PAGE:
Lawyers for Hunter Biden reached a final child support settlement with the Arkansas mother of his child late Tuesday night after a judge blasted the former vice president's son for his repeated attempts to delay the case, likely avoiding the release of financial documents that could expose his business dealings abroad.
Biden’s lawyers on Tuesday argued he would be unable to attend scheduled hearings this week, citing the approaching due date of his pregnant wife, "intense media scrutiny" caused by his father Joe Biden's presidential bid, and travel restrictions caused by the coronavirus. The claims were rejected by Arkansas circuit judge Holly Meyer, who admonished Biden, the defendant in the case, for his repeated attempts to delay the case.
"For context in ruling on this Motion the Court has reviewed the history of this litigation and finds that the Defendant has been given considerable leniency regarding continuances and delay," the order states. "The defendant’s attempts to delay this case are mounting such that one begins to see a pattern of delay."
On Wednesday morning, lawyers for plaintiff Lunden Alexis Roberts alerted the judge that they had reached a final settlement with Biden that, pending court approval, will end the nearly 10-month-long legal battle.
"Late last night, after the court entered the order, we reached a global, final settlement of all issues," Roberts's lawyer wrote in an email to Judge Meyer.
The agreement comes after months of delays from Biden, who is now on his second legal team for the child support case. Lawyers for Roberts last Friday called for Biden to be held in contempt for his continued failure to submit financial documents, which would likely shed light on just how much he earned through connections to foreign companies, including his lucrative position on the board of Ukrainian gas company Burisma.
The judge on Tuesday afternoon rejected his calls to further delay the case, saying none of the reasons stated by his lawyers were satisfactory excuses to grant the requested continuance. Judge Meyer said Biden was aware his wife's due date would be approaching when he initially scheduled this week's deposition. Meyer also made clear that Biden's wife's presence at the Arkansas proceeding "is not required nor even suggested."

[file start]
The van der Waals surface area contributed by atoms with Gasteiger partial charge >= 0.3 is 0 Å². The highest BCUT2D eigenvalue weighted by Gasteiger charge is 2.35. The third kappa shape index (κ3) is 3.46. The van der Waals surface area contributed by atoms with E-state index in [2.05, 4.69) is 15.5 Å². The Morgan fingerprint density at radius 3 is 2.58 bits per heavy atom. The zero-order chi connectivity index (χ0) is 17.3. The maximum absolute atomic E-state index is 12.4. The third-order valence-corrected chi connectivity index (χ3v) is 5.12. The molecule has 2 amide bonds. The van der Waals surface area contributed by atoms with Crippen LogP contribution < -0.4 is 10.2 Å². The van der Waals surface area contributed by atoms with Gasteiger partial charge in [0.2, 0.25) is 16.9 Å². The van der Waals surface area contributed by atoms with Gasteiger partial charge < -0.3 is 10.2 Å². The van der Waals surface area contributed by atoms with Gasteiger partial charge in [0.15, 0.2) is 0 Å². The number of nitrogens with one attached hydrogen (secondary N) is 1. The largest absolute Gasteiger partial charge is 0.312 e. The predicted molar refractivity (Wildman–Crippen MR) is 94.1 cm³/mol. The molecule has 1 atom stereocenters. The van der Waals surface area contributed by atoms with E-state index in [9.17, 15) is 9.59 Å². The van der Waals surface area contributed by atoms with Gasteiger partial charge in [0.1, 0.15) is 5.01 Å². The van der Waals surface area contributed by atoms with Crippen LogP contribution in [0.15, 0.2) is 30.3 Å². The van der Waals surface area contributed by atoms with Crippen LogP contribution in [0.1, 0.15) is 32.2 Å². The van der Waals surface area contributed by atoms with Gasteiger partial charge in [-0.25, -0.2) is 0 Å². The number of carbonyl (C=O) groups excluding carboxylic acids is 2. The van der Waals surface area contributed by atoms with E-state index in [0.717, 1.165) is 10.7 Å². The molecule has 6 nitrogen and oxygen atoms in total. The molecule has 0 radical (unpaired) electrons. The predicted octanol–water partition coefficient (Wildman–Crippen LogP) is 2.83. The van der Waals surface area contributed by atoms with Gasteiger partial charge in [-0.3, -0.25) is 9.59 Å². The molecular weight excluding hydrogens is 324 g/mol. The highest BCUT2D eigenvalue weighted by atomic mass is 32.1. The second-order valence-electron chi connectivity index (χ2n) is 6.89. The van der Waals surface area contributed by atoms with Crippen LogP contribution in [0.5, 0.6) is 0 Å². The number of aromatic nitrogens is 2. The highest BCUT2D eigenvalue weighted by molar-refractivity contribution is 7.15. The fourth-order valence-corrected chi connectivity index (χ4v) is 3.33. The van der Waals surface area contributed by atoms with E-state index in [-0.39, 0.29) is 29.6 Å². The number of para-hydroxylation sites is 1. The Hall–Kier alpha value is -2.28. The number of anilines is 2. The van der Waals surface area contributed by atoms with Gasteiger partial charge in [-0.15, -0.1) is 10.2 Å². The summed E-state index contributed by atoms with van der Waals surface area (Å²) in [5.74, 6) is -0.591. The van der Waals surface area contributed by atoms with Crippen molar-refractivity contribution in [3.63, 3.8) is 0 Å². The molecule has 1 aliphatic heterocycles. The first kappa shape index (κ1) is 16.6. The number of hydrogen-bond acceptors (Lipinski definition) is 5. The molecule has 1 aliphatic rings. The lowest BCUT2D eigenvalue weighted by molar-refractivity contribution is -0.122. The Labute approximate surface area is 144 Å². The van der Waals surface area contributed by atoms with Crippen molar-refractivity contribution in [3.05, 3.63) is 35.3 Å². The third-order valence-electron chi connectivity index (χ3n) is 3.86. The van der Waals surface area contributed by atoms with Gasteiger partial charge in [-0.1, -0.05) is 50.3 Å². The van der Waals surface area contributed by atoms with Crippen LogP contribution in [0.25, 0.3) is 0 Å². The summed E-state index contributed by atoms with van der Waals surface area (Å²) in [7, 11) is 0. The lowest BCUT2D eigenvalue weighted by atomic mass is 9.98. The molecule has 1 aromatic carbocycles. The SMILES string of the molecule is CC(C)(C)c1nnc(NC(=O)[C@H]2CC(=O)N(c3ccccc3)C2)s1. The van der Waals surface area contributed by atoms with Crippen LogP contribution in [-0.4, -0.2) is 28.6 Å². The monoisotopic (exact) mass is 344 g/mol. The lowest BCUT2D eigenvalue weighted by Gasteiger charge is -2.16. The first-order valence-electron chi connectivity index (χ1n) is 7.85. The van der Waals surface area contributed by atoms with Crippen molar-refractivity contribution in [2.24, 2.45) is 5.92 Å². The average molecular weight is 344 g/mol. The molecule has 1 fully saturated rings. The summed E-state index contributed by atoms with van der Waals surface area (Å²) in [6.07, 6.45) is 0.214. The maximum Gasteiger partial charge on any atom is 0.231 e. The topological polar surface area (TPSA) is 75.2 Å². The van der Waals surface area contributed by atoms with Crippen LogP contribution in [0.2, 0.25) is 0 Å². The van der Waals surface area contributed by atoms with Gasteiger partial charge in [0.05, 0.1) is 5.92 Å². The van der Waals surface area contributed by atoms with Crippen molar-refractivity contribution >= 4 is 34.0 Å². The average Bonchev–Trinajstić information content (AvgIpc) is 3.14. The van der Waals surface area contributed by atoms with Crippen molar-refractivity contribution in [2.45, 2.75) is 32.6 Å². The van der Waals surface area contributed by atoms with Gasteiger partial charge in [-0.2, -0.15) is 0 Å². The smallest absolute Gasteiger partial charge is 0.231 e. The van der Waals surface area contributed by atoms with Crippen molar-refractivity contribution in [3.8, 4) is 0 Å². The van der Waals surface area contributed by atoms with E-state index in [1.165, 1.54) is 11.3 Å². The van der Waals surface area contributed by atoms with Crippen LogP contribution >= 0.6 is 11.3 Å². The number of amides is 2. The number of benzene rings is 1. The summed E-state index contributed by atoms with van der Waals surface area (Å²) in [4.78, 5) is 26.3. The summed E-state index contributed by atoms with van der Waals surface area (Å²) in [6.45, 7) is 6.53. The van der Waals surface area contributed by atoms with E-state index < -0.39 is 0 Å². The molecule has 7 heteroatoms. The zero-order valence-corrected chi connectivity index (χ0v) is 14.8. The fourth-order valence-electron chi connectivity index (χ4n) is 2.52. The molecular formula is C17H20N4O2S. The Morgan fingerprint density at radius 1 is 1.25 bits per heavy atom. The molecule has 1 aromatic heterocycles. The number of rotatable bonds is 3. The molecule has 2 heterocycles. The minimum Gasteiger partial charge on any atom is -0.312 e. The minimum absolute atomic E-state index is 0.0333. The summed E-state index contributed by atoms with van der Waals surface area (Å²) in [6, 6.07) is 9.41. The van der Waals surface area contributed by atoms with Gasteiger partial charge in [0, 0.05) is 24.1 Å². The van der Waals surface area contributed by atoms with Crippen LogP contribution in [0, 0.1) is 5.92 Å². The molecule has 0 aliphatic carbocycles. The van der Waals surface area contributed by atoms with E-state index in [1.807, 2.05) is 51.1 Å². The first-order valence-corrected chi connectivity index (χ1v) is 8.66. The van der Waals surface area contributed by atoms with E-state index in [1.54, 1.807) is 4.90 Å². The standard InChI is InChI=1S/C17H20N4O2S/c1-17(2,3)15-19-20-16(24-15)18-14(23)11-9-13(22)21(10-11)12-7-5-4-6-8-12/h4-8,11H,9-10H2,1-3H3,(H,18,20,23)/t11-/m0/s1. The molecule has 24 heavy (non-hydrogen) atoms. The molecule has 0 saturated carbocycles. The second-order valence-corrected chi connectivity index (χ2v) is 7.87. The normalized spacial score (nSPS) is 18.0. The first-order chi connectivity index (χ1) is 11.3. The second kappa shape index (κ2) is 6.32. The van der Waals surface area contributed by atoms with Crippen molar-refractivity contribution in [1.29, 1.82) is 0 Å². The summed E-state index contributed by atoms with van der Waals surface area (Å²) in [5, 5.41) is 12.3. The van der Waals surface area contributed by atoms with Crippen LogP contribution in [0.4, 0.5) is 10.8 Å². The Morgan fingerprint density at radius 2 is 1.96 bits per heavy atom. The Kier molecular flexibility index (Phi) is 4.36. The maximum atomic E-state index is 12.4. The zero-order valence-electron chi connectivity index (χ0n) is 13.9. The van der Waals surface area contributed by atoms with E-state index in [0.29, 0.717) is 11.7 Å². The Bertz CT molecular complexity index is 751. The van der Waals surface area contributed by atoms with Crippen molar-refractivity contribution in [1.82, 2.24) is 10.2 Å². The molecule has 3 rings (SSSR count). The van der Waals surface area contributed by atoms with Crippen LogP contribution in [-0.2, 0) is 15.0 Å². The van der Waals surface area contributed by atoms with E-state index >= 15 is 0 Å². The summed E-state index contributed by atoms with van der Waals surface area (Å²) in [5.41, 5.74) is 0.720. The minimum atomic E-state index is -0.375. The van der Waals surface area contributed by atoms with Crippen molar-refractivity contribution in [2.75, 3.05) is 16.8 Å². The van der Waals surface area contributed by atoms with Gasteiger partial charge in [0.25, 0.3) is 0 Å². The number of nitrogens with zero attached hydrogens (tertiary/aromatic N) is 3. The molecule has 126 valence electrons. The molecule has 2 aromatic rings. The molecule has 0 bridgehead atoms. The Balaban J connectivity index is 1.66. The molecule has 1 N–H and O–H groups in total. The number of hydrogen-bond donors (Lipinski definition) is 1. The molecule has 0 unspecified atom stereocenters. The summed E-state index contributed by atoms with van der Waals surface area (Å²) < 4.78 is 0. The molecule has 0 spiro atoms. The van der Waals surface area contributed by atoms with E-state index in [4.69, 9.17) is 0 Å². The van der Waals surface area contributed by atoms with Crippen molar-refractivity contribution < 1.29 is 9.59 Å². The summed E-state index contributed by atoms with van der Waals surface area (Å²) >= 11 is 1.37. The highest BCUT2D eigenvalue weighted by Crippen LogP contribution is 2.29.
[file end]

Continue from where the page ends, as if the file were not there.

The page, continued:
Meyer also rejected Biden’s claim that "intense media scrutiny" caused by political connections was an excuse to avoid appearances, noting that Biden will continue to be a public figure.
"The defense second cites ongoing publicity surrounding the 2020 primary and presidential elections, as well as media attention as good cause to continue this case," Meyer's order stated. "The Court cannot foresee this subsiding as Mr. Biden is a public figure and interest in his person will continue."
Finally, Meyer repulsed Biden's claim that he cannot travel to Arkansas due to the coronavirus. "The defendant can come by plane, train, or automobile but life and work will and should continue in our communities and courts. No health threat specific to the defendant has been identified, reasonable precautions are appropriate."
Roberts's lawyers told the judge that they reached the settlement late Tuesday night after her order was received by the parties.
The settlement has not yet been submitted to the court and is expected to be sent by Roberts’s attorneys "later today or tomorrow." The terms of the agreement have not been stated, and Biden's appearance in court will still be required if the court fails to approve the settlement.